Nearly a dozen member-versus-member contests will take place this fall after states redrew congressional district lines to match new Census data, and newly filed campaign finance reports show the money chase is in full swing for incumbent lawmakers doing battle with their colleagues.
Lawmakers facing off in contests in Illinois, Iowa, Louisiana, Pennsylvania, Ohio and Michigan reported raising more than $1 million in 2011, according to year-end Federal Election Commission reports filed this week -- meaning they will have plenty to spend to attack each other.
Here's a state-by-state breakdown:
A new congressional map in Arizona added a House seat but overhauled districts held by freshman GOP Reps. Ben Quayle and Dave Schweikert, prompting the latter to jump into the new Scottsdale-based 6th District. Quayle has yet to announce his intentions, but it is widely assumed that he wants to run there as well.
Should the Republican duo face off, Quayle, the son of former Vice President Dan Quayle, would be ahead financially, having raised more than $950,000 in 2011, including $262,000 the fourth quarter.
Quayle banked nearly $692,000 at the end of the year, posting a small $6,000 debt largely tied to consultant fees.
Schweikert reported $817,000 raised for the year with $170,000 of that rolling in in the fourth quarter. He had $700,000 in the bank but had $100,000 in debt from a personal loan he made the campaign in December.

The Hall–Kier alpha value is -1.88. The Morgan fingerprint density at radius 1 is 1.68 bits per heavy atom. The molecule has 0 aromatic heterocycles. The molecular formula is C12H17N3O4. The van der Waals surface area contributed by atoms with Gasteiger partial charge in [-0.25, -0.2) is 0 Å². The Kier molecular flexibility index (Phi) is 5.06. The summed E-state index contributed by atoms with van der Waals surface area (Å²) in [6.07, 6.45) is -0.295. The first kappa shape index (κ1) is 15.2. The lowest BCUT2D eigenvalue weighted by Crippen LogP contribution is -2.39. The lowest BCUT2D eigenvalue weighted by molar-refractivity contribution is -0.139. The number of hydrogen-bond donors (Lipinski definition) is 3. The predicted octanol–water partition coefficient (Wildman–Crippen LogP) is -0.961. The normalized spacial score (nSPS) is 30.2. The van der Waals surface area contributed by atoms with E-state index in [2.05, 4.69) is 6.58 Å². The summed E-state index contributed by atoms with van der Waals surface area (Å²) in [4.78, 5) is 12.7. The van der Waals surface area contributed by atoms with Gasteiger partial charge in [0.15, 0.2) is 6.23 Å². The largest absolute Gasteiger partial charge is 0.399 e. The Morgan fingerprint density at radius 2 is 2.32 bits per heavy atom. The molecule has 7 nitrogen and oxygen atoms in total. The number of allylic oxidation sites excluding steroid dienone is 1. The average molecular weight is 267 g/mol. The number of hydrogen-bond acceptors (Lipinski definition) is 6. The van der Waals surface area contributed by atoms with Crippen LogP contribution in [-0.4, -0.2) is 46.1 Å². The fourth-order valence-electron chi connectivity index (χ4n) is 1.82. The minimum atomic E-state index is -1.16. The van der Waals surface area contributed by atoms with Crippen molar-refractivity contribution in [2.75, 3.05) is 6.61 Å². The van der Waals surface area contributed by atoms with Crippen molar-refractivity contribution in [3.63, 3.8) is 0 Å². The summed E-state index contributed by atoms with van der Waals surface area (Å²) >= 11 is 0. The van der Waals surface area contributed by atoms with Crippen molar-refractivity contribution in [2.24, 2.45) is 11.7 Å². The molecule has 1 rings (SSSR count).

The Golden State didn't lose any of its 53 seats in Congress during reapportionment, but California's new nonpartisan redistricting commission kept the process lively when it carved up existing districts to draw the state's newest congressional map -- prompting at least two member-versus-member matchups.
California also implemented a new "jungle" primary system, under which the top two vote-getters, regardless of party, advance to the general election. That creates the potential for some incumbent battles that could last until the general election.
Democratic Rep. Janice Hahn, who won a special election to replace ex-Rep. Jane Harman (D) last year, will take on fellow Democratic Rep. Laura Richardson in the new Los Angeles-area 44th District.
Both lawmakers posted campaign finance sheets in the red at the end of 2011.
Hahn reported nearly $157,000 in debt, largely in consultant and printing fees. She reported no loans. The Democrat's campaign told the Los Angeles Times the debt was tied to her special election campaign.
Hahn raised $226,000 in 2011, including $77,000 in the last quarter.
Richardson's balance sheet shows debts of nearly $438,000, including a nearly $100,000 bill from the law firm Perkins Coie and nearly $215,000 in fees from Encino-based Shallman Communications. Richardson revealed in November that the House Ethics Committee is investigating whether she used government staffers for political work.
Richardson maintained a fundraising edge over Hahn with $313,000 in 2011, including $103,000 in the last quarter. She reported $132,000 on hand.
Democratic Reps. Howard Berman and Brad Sherman are also facing off after the nonpartisan commission pushed both lawmakers' homes in the Los Angeles-area San Fernando Valley into the same district.
Berman and Sherman will face the challenge of distinguishing themselves to voters in the district, and both are expected to draw on significant campaign accounts. The new seat is made up of about 20 percent of Berman's current district and 60 percent of Sherman's current district.
Berman reported a haul of nearly $2.4 million in 2011, with nearly half that amount coming in in the final months of 2011 when he raise more than $1 million.